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He’ll Still Be the Mitt We Know

Posted on Apr 3, 2012
Gage Skidmore (CC-BY-SA)

By Eugene Robinson

The problem for Mitt Romney, assuming he eventually wins the GOP nomination, is that a general election campaign isn’t really like an Etch A Sketch. Alas, traces from the primaries linger.

The ghost image that remains will be of a strikingly uninspiring standard-bearer who deadened the Republican Party’s great passion into a sense of duty. Voters will discern the outlines of a candidate who spent the better part of a decade running for president without giving evidence of a core philosophy beyond his belief in Wall Street’s brand of capitalism.

It must be safe, by now, to predict that Romney wins the nomination. Right? I mean, yes, there’s a chance that Rick Santorum will stay in the race and somehow manage to keep Romney from wrapping things up before the convention. But even then, Romney would likely arrive in Tampa with such a big lead, and needing so few delegates to go over the top, that any challenge would be futile.

In an attempt to foreclose even the remote possibility of a contested convention, the Romney campaign has been trotting out a bevy of prominent Republicans to announce their support. But is it just me, or do these three endorsements have all the enthusiasm of a series of hostage tapes?

“It’s increasingly clear that Mitt Romney’s gonna be the Republican nominee,” said Sen. Marco Rubio, R-Fla. He expressed confidence that Romney “will govern as a conservative”—saying nothing about whether Romney actually is a conservative—and added that the front-runner would be “head and shoulders better than the guy who’s in the White House now.”


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Said Rep. Paul Ryan, R-Wis., “I think this primary has been productive—I think it’s been constructive up till now ... but I think we’re entering a phase where it could become counterproductive if this drags on much longer. ... I’m just convinced now that if we drag this thing on to the summer, it’s gonna make it that much harder to defeat Barack Obama.”

Said former President George H.W. Bush, “I do think it’s time for the party to get behind Governor Romney. ... Kenny Rogers sang, ‘It’s time when to hold ‘em and time when to fold ‘em.’ Well, I think it’s time for people to all get behind this good man.”

Santorum keeps trying to point out that the last time the party settled for a nominee who failed to set conservative hearts aflutter—four years ago, with John McCain—things didn’t work out so well, from the GOP point of view. If Santorum hadn’t lost his 2006 re-election bid by 18 points, maybe more people would listen.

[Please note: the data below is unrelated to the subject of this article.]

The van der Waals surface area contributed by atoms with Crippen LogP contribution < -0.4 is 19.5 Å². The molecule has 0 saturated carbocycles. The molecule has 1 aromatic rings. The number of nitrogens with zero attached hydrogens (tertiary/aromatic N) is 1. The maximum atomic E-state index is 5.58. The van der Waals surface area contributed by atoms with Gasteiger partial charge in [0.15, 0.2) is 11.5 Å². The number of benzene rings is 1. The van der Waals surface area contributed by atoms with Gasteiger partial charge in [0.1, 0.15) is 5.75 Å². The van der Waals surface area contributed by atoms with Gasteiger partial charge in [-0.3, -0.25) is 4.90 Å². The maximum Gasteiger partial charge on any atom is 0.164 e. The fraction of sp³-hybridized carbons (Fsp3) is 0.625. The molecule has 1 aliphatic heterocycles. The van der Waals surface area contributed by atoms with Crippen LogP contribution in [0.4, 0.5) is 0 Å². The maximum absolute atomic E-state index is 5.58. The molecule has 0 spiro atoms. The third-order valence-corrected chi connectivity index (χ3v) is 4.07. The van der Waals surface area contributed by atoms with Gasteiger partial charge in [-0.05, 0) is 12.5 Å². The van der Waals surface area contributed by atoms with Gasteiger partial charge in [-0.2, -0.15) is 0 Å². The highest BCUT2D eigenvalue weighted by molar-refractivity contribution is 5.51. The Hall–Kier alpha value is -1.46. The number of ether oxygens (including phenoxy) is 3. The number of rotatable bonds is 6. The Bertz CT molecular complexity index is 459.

It was Romney aide Eric Fehrnstrom who suggested that the general election campaign would begin with a blank slate, like a shaken Etch A Sketch. But the truth is that come the fall, Romney will still be Romney.

Nothing can erase the fact that he authored a health care reform in Massachusetts, including an individual insurance mandate, that was used as the model for Obamacare. Nothing can erase the way he has pandered to the far right during the primaries—taking, for example, a hard-line position on undocumented immigrants that calls for “self-deportation”—in an attempt to disavow his erstwhile political identity as a moderate.

And I’m afraid that nothing can erase the impression Romney has made, through a host of statements and actions, of having allowed his great wealth to isolate him from the cares and woes of the rest of humanity. You know the litany: “Corporations are people, my friend.” “I’m not concerned about the very poor.” “I like being able to fire people who provide services to me.” “Ann (Romney) drives a couple of Cadillacs.”

My personal favorite came at the Daytona 500, when Romney was asked if he followed NASCAR. “Not as closely as some of the most ardent fans,” Romney replied, “but I have some great friends who are NASCAR team owners.”

In the fall, Romney will also have to defend a belligerent and weirdly anachronistic set of policies, or postures, concerning America’s role in the world. His description of Russia as “without question our number-one geopolitical foe” was bizarre, but I don’t think it was accidental. Romney seems to be itching to wage a Cold War, and if one doesn’t exist, he’ll invent one—with Russia, China, somebody.